3

There doesn't seem to be a lot of in-depth information on the certificate signing process other than:

Here is an example CSR I created:

-----BEGIN CERTIFICATE REQUEST-----
MIIC3zCCAccCAQAwaTELMAkGA1UEBhMCVVMxCzAJBgNVBAgTAkNBMRQwEgYDVQQH
EwtMb3MgQW5nZWxlczEQMA4GA1UEChMHRXhhbXBsZTELMAkGA1UECxMCQ0ExGDAW
BgNVBAMTD2Nzci5leGFtcGxlLmNvbTCCASIwDQYJKoZIhvcNAQEBBQADggEPADCC
AQoCggEBALsbtWr46Mx8Loal+tKuAFzKHDmzBNr1DG1XlKuO32oVekJW8rkSXdIt
i90g2Bpl9yS8ndFt9djI+Jx0YZp2BnErAbriX7PXXLY13tj3OmO0f8JEAv/5HOaL
qYl79Mr03prhjyTZrlxSPsFuuXfy+arErNet7sqkOua7iexpC6Vx0CTL/YGjzEG3
PA3zAdqKMWnHruSzyAExf/NocLTJ8OdvvAIh2MP79ga8MRtXdM/nEIs6xgnd9B1c
I2mkS0gK7yFCKISZpeSusLJB9SplaOLiH0FBAzslek5WkMVs4AiEahieOMOFtyYR
8v3rKSNvSQW0y29M71AjQq9CA69VrVUCAwEAAaAxMC8GCSqGSIb3DQEJDjEiMCAw
CQYDVR0TBAIwADATBgNVHSUEDDAKBggrBgEFBQcDATANBgkqhkiG9w0BAQUFAAOC
AQEAGRIzq4nE7KhNZ5vt85gfw6BLM887G/W2A679cXzH7nSjL0Hmr7dii891ak8v
AzgwLKYn6sRBA+cN1bidExcb49v8G7TMOIBxhZjlEewgouBRBZMtNxSJFhD7TSrr
uj7r/tudnztqIjfYL9cXo+MuoGHsGJcXoBSQBIE8jheEUdaAA2LFVaLL+3lQgylL
14iCuY6DR1bF51lZP0zSqdba+mFvAVpspZfcrVClYqsf/xfkiHH7Rx1pz4sDCKTt
WV/7YHDxGXwIjIxkhEwuMX+zz3rO++jy+iBTXnFVwfPogcbLDmcFM/j4JPxuVz4a
nx5Y3pWKymuKNQ58BAguzF+tmA==
-----END CERTIFICATE REQUEST-----

I pasted the above in certlogik.com and had a look at the output.

If I understand it correctly, 4 components will make up CertificationRequestInfo:

  1. Version
  2. Subject
  3. Public Key Info
  4. Attributes

I am assuming that using SHA1 or SHA2, the CertificationRequestInfo is then hashed and that hash output is encrypted using the private key of the computer that is creating the CSR.

When it arrives at the CA, the CA takes the CertificationRequestInfo and runs a hash on it. It then also takes the encrypted value and tries to decrypt it using the public key in the CSR. If the hash output and the decrypted hash output match, then the CA will sign the CSR.

Please correct me if I am wrong with the above. At this point I'm confused regarding to what data the CA actually signs (what data the CA hashes and then encrypts that hash).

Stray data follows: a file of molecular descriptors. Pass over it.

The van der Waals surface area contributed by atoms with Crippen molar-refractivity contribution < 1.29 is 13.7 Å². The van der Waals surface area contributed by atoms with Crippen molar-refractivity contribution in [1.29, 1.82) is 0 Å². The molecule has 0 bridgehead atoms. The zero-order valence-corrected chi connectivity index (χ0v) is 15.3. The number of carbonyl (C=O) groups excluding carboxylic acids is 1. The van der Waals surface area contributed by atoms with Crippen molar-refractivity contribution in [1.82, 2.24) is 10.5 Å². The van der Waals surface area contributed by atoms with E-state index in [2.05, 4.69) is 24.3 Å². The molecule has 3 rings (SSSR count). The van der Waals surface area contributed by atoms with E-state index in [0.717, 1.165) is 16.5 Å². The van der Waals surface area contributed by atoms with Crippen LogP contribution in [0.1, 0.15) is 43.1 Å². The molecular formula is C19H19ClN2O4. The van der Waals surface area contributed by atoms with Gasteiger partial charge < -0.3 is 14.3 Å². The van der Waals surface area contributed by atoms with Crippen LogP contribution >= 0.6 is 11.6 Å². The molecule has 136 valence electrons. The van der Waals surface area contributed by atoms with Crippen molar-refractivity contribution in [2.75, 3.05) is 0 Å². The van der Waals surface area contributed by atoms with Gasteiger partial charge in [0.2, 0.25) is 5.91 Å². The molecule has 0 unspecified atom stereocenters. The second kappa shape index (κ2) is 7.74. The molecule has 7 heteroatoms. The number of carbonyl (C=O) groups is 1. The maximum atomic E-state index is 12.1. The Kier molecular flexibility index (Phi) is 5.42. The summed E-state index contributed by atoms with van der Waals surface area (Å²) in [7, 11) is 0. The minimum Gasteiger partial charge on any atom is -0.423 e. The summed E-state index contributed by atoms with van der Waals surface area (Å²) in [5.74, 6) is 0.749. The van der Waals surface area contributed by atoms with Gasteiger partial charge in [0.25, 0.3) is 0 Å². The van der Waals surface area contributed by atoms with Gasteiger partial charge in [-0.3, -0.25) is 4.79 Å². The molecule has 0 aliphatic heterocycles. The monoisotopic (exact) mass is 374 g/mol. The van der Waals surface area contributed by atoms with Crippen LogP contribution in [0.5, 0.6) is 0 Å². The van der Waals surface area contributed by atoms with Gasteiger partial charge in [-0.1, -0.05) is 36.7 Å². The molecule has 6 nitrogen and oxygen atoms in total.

3

The CSR is checked for validity. If it is valid, then the old signature is stripped out and a new certificate is built.

The ingredients for the new certificate are as follows:

  • Info from CSR (Plus some fields added/changed/removed. Whatever your CA feels is best.)
  • Typically some basic constraints (Such as the statement: "What I'm signing here is (or is not) supposed to be a CA itself." )
  • Info about who is signing.
  • And then the signature itself.

All the pieces that are To Be Signed make up a set. This set is called "TBSCertificate".
And TBSCertificate + signature-parts make up what is then called "Certificate".

RFC 5280 breaks this down like so:

Certificate  ::=  SEQUENCE  {
    tbsCertificate       TBSCertificate,
    signatureAlgorithm   AlgorithmIdentifier,
    signatureValue       BIT STRING  }

TBSCertificate  ::=  SEQUENCE  {
    version         [0]  EXPLICIT Version DEFAULT v1,
    serialNumber         CertificateSerialNumber,
    signature            AlgorithmIdentifier,
    issuer               Name,
    validity             Validity,
    subject              Name,
    subjectPublicKeyInfo SubjectPublicKeyInfo,
    issuerUniqueID  [1]  IMPLICIT UniqueIdentifier OPTIONAL,
                         -- If present, version MUST be v2 or v3

    subjectUniqueID [2]  IMPLICIT UniqueIdentifier OPTIONAL,
                         -- If present, version MUST be v2 or v3
    extensions      [3]  EXPLICIT Extensions OPTIONAL
                         -- If present, version MUST be v3
    }

There is an excellent blog post that goes into more depth about what is and what isn't actually inside a certificate: Morgan Simonsen, 2013-04-16, Understanding X.509 digital certificate thumbprints (Archived here)

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